Overview of Class
Each class is ~2 hours long and students attend each class twice. Our classes are not like traditional school classes; every class is hands-on and involves a lot of hiking, observations, and study in nature itself.
Herpetology + Mammology
Day 1: Herpetology
Campers will discuss native Arkansas reptiles and amphibians, how to identify them in the wild, and specific protocols and safety measures needed if they encounter specific species in their life.
They will be able to hold various snakes, alligators, turtles, and other reptiles and amphibians.
In the evening, they will go on a guided nighttime herpetology walk, deploying the skills and observation techniques they learn during the day.
Day 2: Mammology
Campers will study living and non-living specimens with a focus on Arkansas native mammal species.
Native Arkansas species include but are not limited to black bears, red foxes, raccoons, and various rodents.
This is the study of arthropods, a scientific classification that includes insects and spiders.
Campers will learn how to classify and identify various arthropods and will go out into nature to look for insects like dragonflies, butterflies, beetles, and more.
Campers will learn about Arkansas-native plants and discuss various invasive species, preventative and combative measures against them.
Campers will also learn how to classify plants using a dichotomous plant key.
Campers will be educated on the importance of birds in the ecosystem, and how humans can help birds.
They will learn how to identify birds by their song, behavior, field marks.
Every camper will be able to participate in early morning bird walks.
Day 1: Foundations of Geology
Campers will learn about the natural geological divisions of Arkansas, and specifically cover the geology of the Ouachita Mountains.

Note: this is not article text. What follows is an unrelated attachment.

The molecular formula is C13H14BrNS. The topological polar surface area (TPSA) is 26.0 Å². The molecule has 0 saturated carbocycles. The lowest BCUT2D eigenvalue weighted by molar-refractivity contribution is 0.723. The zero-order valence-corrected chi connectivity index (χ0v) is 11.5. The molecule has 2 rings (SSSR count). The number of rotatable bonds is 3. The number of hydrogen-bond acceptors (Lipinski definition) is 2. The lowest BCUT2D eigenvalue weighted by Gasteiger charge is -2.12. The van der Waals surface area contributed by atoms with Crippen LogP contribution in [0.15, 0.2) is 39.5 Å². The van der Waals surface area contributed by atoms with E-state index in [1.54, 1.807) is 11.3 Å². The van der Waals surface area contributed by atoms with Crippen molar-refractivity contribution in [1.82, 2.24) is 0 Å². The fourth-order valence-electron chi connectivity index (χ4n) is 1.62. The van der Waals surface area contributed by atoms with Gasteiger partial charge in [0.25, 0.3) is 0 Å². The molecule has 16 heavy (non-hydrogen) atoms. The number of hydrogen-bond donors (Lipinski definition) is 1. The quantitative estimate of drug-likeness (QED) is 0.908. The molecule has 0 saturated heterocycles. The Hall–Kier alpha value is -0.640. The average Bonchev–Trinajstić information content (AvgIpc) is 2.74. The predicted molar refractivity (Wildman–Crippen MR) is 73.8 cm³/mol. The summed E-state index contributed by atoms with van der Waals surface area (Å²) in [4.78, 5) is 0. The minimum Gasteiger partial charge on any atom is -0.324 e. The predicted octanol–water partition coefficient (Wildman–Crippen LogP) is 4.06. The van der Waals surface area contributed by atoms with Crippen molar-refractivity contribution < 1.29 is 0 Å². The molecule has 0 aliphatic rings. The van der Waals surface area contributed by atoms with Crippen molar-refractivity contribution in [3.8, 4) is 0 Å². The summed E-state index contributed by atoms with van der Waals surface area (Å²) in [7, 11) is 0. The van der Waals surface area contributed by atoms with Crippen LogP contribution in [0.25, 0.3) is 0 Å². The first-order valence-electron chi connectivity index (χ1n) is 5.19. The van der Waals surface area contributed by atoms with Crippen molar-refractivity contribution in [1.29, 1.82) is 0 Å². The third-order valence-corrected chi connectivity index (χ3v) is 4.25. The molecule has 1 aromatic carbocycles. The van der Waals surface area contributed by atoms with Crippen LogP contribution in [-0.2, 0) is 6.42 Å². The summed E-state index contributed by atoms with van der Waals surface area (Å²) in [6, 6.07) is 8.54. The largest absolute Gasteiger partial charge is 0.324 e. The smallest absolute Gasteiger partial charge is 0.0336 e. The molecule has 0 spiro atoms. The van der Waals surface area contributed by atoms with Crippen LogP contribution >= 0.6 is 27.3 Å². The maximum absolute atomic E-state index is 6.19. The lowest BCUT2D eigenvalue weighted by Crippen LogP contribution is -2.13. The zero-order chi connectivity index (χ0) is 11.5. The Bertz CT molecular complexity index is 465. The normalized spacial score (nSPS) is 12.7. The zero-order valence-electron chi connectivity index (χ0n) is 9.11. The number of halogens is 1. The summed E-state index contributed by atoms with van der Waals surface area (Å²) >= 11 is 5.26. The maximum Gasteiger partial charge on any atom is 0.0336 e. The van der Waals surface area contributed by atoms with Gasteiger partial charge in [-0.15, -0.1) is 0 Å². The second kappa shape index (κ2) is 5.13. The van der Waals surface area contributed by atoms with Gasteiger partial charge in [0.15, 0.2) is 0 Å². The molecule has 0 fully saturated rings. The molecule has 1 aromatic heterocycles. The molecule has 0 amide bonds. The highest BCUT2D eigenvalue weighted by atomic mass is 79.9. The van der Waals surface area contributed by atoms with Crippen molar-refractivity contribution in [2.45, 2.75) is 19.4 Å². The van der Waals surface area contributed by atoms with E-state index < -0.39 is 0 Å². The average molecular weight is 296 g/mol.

They will also learn about the various classifications and formations of rocks throughout ecosystems.
Day 2: Mining!
Campers will mine for pyrite in the streams around the camp.
Day 1: Foundations of Aquatic Biology
Campers will learn about the importance of water in all ecosystems, and about water conservation strategies.
They will then use nets to capture plankton (daphnia, cyclops, etc) and observe them under microscopes.
Lastly, campers will explore aquatic food webs; what eats what and how these cycles keep the ecosystems stabilized and thriving.
Day 2: Surveys
Campers will engage in a Macro-invertebrate survey; they will look under rocks to find organisms, and then use the organisms they find to determine the water quality.
If mayfly nymphs, stoneflies, and water pennies are present, this indicates high-quality water.
If midge flies and lunged snails are present, this indicates low-quality water.
There is high-water quality in the water around the camps!
If you have any specific questions about the educational topics covered in the Halberg Ecology Camp, please email Executive Director Tamzen Bryant at firstname.lastname@example.org.